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Designing efficient stated choice experiments in the presence of reference alternatives

  • Rose, John M.
  • Bliemer, Michiel C.J.
  • Hensher, David A.
  • Collins, Andrew T.

This paper examines various design strategies that might be employed to construct statistically more efficient stated choice designs in the presence of a reference alternative in a choice set. Using data collected in Sydney in 2004 in the context of trading time and cost attributes associated with alternative tolled and non-tolled routes to drive a car to work, we contrast D-efficient designs (based on a number of ways of pivoting attribute levels around a reference alternative) with the more traditional orthogonal designs and conclude that D-efficiency design strategies produce significantly improved results, in a statistical sense of relative efficiency, than the more traditional orthogonal design. Furthermore, the increased use of computer aided personal survey instruments and internet-based surveys enables researchers to structure the experiments around the very specific experiences of each sampled respondent, adding relevance and comprehendability to the attribute levels being assessed in contrast to other averaging methods to construct reference alternatives.

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Article provided by Elsevier in its journal Transportation Research Part B: Methodological.

Volume (Year): 42 (2008)
Issue (Month): 4 (May)
Pages: 395-406

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Handle: RePEc:eee:transb:v:42:y:2008:i:4:p:395-406
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  1. David A. Hensher, 2004. "Identifying the Influence of Stated Choice Design Dimensionality on Willingness to Pay for Travel Time Savings," Journal of Transport Economics and Policy, London School of Economics and University of Bath, vol. 38(3), pages 425-446, September.
  2. David A. Hensher, 2006. "How do respondents process stated choice experiments? Attribute consideration under varying information load," Journal of Applied Econometrics, John Wiley & Sons, Ltd., vol. 21(6), pages 861-878.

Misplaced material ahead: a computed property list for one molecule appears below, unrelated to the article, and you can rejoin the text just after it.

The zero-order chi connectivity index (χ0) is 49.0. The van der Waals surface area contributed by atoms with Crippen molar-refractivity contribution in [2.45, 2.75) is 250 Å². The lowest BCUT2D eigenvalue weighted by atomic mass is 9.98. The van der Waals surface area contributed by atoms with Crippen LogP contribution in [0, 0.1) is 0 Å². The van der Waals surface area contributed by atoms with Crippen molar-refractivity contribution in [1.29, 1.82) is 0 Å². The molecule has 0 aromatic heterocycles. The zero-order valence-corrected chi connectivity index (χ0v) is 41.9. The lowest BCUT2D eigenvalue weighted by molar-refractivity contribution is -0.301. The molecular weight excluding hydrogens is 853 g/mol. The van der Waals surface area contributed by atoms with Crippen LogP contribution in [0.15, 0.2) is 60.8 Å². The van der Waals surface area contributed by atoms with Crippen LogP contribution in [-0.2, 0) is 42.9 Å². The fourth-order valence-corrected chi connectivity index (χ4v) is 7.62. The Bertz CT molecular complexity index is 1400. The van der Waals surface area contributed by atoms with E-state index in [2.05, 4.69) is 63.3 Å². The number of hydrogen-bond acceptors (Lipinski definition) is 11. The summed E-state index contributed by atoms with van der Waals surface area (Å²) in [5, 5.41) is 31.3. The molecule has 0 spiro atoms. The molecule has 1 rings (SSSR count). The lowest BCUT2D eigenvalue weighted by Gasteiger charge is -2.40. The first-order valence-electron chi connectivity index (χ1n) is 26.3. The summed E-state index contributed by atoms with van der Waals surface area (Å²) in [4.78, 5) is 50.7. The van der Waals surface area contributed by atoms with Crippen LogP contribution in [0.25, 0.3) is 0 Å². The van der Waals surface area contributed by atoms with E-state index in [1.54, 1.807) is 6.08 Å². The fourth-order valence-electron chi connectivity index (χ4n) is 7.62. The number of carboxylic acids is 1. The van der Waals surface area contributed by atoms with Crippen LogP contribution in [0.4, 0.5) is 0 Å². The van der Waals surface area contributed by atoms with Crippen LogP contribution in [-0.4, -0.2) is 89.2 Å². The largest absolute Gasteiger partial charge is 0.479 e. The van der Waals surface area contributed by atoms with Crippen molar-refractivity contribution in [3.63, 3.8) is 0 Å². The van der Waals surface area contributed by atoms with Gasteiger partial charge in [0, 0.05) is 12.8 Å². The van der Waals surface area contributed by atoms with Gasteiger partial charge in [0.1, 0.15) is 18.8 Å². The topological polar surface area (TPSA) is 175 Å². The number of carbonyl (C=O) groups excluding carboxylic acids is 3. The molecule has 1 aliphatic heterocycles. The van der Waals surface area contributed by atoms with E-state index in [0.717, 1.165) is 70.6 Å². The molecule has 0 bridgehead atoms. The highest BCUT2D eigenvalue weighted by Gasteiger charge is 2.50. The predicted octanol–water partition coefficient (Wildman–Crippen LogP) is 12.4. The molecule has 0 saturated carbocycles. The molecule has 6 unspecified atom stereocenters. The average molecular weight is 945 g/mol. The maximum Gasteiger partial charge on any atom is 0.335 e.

3. Amos Tversky & Daniel Kahneman, 1979. "Prospect Theory: An Analysis of Decision under Risk," Levine's Working Paper Archive 7656, David K. Levine.
  4. David Schmeidler, 2000. "Utility in Case-Based Decision Theory," Working Papers 00-06, Ohio State University, Department of Economics.
  5. Kenneth Train, 2003. "Discrete Choice Methods with Simulation," Online economics textbooks, SUNY-Oswego, Department of Economics, number emetr2, March.
  6. Ferrini, Silvia & Scarpa, Riccardo, 2007. "Designs with a priori information for nonmarket valuation with choice experiments: A Monte Carlo study," Journal of Environmental Economics and Management, Elsevier, vol. 53(3), pages 342-363, May.
  7. Chris Starmer, 2000. "Developments in Non-expected Utility Theory: The Hunt for a Descriptive Theory of Choice under Risk," Journal of Economic Literature, American Economic Association, vol. 38(2), pages 332-382, June.
  8. Zsolt Sándor & Michel Wedel, 2002. "Profile Construction in Experimental Choice Designs for Mixed Logit Models," Marketing Science, INFORMS, vol. 21(4), pages 455-475, February.
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